The ferret (Mustela putorius furo) is a domestic pet. It is not a wild
animal, although ferrets are descendents of the European polecat (weasel)
and are, therefore, close relatives of skunks, mink, otters and badgers.
Ferrets were first domesticated in the fourth century B.C. and were used by man
for help in exterminating snakes and rodents from his living quarters. Later,
ferrets were used in the hunting of rabbits. In recent years, ferrets have been
widely used as laboratory animals.
TYPES AND TERMS
There are two basic varieties of ferrets, based on coloration. Fitch
ferrets (the most popular) are buff‑colored with black masks, feet, and tails.
Albino ferrets are white with pink eyes. The female ferret is called a
"jill;" the male is called a "hob." Babies are
The gestation period of ferrets is between 42 and 44 days (average, 42
days). The average litter size is 8 (range 2‑17). Kits are born deaf and with
their eyes closed. Their eyes open and they begin to hear between 3 and 5 weeks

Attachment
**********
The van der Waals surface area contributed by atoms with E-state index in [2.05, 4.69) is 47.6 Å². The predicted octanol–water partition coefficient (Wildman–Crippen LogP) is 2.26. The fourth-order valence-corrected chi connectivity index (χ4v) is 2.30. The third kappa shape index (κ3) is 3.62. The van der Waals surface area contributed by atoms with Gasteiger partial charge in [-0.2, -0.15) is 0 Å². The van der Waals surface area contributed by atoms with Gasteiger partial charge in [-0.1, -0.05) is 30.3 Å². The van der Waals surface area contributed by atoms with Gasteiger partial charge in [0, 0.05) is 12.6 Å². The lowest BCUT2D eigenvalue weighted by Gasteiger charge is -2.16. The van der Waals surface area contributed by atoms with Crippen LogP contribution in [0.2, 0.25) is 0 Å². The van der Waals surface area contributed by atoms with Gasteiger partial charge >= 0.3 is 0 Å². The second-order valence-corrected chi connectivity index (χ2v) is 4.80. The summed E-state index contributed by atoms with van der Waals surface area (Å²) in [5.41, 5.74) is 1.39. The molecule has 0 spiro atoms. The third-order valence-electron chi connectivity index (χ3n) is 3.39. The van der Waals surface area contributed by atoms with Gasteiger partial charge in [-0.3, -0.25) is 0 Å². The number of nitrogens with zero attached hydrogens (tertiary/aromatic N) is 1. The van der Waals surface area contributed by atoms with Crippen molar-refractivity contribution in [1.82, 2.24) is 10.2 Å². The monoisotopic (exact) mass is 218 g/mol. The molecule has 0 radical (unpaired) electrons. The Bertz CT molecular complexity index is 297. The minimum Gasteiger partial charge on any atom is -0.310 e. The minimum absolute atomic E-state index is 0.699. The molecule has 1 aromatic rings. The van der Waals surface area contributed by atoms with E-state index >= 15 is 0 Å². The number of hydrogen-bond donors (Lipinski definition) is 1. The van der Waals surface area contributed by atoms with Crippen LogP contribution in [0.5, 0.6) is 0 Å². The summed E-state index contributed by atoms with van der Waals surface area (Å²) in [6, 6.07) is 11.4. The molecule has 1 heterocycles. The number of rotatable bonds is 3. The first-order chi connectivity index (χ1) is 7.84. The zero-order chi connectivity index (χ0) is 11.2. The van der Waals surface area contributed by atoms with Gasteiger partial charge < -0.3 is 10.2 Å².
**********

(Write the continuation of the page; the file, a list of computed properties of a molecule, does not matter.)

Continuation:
of age. Their deciduous ("temporary") teeth begin to erupt at 2 weeks
of age, at which time the kits can begin to eat solid food, although kits are
generally weaned onto commercial kitten chows between 4 and 8 weeks of age.
Kits reach their adult weight by the time they are 4 months old. Males are
typically twice the size of females, but both sexes undergo periodic weight
fluctuations. it is not uncommon for the average ferret to add 30 to 40% to its
body weight in fat deposited beneath the skin in the Fall and lose this fat and
the weight it represents the following Spring. The average life span of ferrets
is 9‑10 years.
For more detailed information about Ferrets, please see our Client Information Handouts:
Housing & Handling